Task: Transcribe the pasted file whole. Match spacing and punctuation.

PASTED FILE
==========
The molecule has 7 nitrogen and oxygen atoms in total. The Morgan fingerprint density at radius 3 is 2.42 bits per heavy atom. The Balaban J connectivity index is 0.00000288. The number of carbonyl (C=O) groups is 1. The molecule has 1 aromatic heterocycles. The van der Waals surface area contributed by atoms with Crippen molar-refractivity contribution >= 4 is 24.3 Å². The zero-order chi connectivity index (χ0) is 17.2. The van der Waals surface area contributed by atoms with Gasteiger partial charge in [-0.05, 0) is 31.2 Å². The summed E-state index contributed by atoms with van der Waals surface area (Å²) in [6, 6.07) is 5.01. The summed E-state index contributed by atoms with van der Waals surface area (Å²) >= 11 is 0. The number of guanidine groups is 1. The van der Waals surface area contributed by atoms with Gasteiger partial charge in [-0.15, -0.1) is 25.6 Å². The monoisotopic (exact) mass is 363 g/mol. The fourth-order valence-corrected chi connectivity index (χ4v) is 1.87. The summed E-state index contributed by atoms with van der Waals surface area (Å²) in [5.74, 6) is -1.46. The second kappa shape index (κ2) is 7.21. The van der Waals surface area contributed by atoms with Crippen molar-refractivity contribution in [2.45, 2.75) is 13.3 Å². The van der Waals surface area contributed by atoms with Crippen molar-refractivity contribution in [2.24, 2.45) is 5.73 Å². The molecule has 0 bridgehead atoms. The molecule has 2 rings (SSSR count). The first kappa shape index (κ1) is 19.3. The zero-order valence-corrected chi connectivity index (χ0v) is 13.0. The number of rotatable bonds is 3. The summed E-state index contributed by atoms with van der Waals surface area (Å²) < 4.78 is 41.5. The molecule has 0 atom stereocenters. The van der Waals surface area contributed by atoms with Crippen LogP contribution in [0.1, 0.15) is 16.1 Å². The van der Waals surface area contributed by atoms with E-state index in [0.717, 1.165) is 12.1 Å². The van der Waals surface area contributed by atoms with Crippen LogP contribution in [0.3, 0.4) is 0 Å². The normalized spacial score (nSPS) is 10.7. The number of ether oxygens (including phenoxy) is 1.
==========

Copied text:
The molecule has 7 nitrogen and oxygen atoms in total. The Morgan fingerprint density at radius 3 is 2.42 bits per heavy atom. The Balaban J connectivity index is 0.00000288. The number of carbonyl (C=O) groups is 1. The molecule has 1 aromatic heterocycles. The van der Waals surface area contributed by atoms with Crippen molar-refractivity contribution >= 4 is 24.3 Å². The zero-order chi connectivity index (χ0) is 17.2. The van der Waals surface area contributed by atoms with Gasteiger partial charge in [-0.05, 0) is 31.2 Å². The summed E-state index contributed by atoms with van der Waals surface area (Å²) in [6, 6.07) is 5.01. The summed E-state index contributed by atoms with van der Waals surface area (Å²) >= 11 is 0. The number of guanidine groups is 1. The van der Waals surface area contributed by atoms with Gasteiger partial charge in [-0.15, -0.1) is 25.6 Å². The monoisotopic (exact) mass is 363 g/mol. The fourth-order valence-corrected chi connectivity index (χ4v) is 1.87. The summed E-state index contributed by atoms with van der Waals surface area (Å²) in [5.74, 6) is -1.46. The second kappa shape index (κ2) is 7.21. The van der Waals surface area contributed by atoms with Crippen molar-refractivity contribution in [2.45, 2.75) is 13.3 Å². The van der Waals surface area contributed by atoms with Crippen molar-refractivity contribution in [2.24, 2.45) is 5.73 Å². The molecule has 0 bridgehead atoms. The molecule has 2 rings (SSSR count). The first kappa shape index (κ1) is 19.3. The zero-order valence-corrected chi connectivity index (χ0v) is 13.0. The number of rotatable bonds is 3. The summed E-state index contributed by atoms with van der Waals surface area (Å²) < 4.78 is 41.5. The molecule has 0 atom stereocenters. The van der Waals surface area contributed by atoms with Crippen LogP contribution in [0.1, 0.15) is 16.1 Å². The van der Waals surface area contributed by atoms with E-state index in [0.717, 1.165) is 12.1 Å². The van der Waals surface area contributed by atoms with Crippen LogP contribution in [0.3, 0.4) is 0 Å². The normalized spacial score (nSPS) is 10.7. The number of ether oxygens (including phenoxy) is 1.